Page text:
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Europe

Paris under siege

More than 100 people have died in at least six terror attacks in Paris, and France has declared a state of emergency. Andy Valvur was at a theater near one of the attacks, and reports from a city on edge.

The City of Light has experienced its deadliest violence since World War II.

Earlier Friday evening, a number of explosions shook Paris, along with numerous shootings and a hostage situation at the Bataclan Theater. I was at a comedy show in the 10th arrondissement, or district, and the shooting at the Bataclan was in the 11th arrondissement, just next door.

The city is on edge. At the show the emcee Sebastian Marx, an American expat comedian living in Paris, took to the stage to announce the tragic events.

Audience members were invited to stay in the safety of the comedy club on the fourth floor until further notice.

Everyone was glued to their cell phones, reassuring friends and relatives that they were safe. My own phone lit up almost immediately with friends and family wanting to hear from me.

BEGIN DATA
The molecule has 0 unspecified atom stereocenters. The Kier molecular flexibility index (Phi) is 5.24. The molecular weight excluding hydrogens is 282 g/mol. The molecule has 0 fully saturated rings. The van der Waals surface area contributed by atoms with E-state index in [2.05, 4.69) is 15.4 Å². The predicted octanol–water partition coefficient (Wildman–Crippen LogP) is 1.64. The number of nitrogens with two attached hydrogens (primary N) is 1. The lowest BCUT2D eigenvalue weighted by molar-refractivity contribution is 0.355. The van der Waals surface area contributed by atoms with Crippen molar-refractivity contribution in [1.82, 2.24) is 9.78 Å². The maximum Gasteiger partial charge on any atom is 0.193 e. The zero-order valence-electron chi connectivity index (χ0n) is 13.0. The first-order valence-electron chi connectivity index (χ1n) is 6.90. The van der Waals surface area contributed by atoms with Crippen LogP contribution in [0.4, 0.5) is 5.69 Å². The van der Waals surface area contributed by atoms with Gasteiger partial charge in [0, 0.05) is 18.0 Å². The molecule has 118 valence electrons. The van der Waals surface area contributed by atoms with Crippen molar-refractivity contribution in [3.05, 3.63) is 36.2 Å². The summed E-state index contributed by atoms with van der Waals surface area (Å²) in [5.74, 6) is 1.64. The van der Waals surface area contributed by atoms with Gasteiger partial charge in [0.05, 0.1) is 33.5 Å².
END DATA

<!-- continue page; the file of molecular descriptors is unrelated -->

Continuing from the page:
Eerie feeling

Little by little people started leaving the venue, but as news trickled in about further shootings near the Chatelet/Les Halles metro stops in the city center, people huddled with each other, searching the Internet for more news.

Many people used the ride-sharing service Uber to get home. The service, normally easy to reach by phone, was jammed and people were forced to wait for a car.

Once out of the theater, we stood on the sidewalk waiting for our ride to arrive. But there was a different feeling to the city. Police cars sped by, blue lights flashing. Taxis, red lights on the roof, were full.

Everyone walking down the sidewalk was seen as a possible assailant. It was an eerie feeling.

I watched one man walk down the street holding something that turned out to be a smartphone, but dressed in dark, military style clothing, he could have been one of the bad guys. For a few moments, I seriously looked for cover.

It's a sad night in Paris. Sitting now in the hotel room with the television tuned to a news channel, each news bulletin is worse than the last.

For now, according to the authorities, the operation is over, but tomorrow, Paris will begin mourning.

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